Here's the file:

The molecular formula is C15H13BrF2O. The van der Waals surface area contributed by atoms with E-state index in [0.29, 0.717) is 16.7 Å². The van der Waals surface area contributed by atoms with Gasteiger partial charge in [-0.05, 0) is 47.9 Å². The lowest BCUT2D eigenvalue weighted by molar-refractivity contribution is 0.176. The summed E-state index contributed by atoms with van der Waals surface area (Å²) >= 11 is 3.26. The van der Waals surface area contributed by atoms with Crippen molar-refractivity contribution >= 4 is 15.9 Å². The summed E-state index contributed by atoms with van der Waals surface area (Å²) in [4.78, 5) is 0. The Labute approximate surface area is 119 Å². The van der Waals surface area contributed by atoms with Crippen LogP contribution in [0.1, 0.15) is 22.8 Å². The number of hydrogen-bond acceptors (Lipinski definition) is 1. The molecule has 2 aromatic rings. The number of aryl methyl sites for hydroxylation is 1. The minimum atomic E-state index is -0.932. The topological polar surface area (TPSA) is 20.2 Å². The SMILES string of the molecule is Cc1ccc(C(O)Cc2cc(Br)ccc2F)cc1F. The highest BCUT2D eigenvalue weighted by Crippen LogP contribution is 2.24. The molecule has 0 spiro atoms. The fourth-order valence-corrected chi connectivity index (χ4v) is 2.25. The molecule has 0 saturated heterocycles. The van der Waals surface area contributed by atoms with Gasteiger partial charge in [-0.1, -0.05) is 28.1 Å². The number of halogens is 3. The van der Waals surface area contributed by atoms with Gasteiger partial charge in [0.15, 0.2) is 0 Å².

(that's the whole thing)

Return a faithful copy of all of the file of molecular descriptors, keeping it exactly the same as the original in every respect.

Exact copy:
The molecular formula is C15H13BrF2O. The van der Waals surface area contributed by atoms with E-state index in [0.29, 0.717) is 16.7 Å². The van der Waals surface area contributed by atoms with Gasteiger partial charge in [-0.05, 0) is 47.9 Å². The lowest BCUT2D eigenvalue weighted by molar-refractivity contribution is 0.176. The summed E-state index contributed by atoms with van der Waals surface area (Å²) >= 11 is 3.26. The van der Waals surface area contributed by atoms with Crippen molar-refractivity contribution >= 4 is 15.9 Å². The summed E-state index contributed by atoms with van der Waals surface area (Å²) in [4.78, 5) is 0. The Labute approximate surface area is 119 Å². The van der Waals surface area contributed by atoms with Crippen LogP contribution in [0.1, 0.15) is 22.8 Å². The number of hydrogen-bond acceptors (Lipinski definition) is 1. The molecule has 2 aromatic rings. The number of aryl methyl sites for hydroxylation is 1. The minimum atomic E-state index is -0.932. The topological polar surface area (TPSA) is 20.2 Å². The SMILES string of the molecule is Cc1ccc(C(O)Cc2cc(Br)ccc2F)cc1F. The highest BCUT2D eigenvalue weighted by Crippen LogP contribution is 2.24. The molecule has 0 spiro atoms. The fourth-order valence-corrected chi connectivity index (χ4v) is 2.25. The molecule has 0 saturated heterocycles. The van der Waals surface area contributed by atoms with Gasteiger partial charge in [-0.1, -0.05) is 28.1 Å². The number of halogens is 3. The van der Waals surface area contributed by atoms with Gasteiger partial charge in [0.15, 0.2) is 0 Å².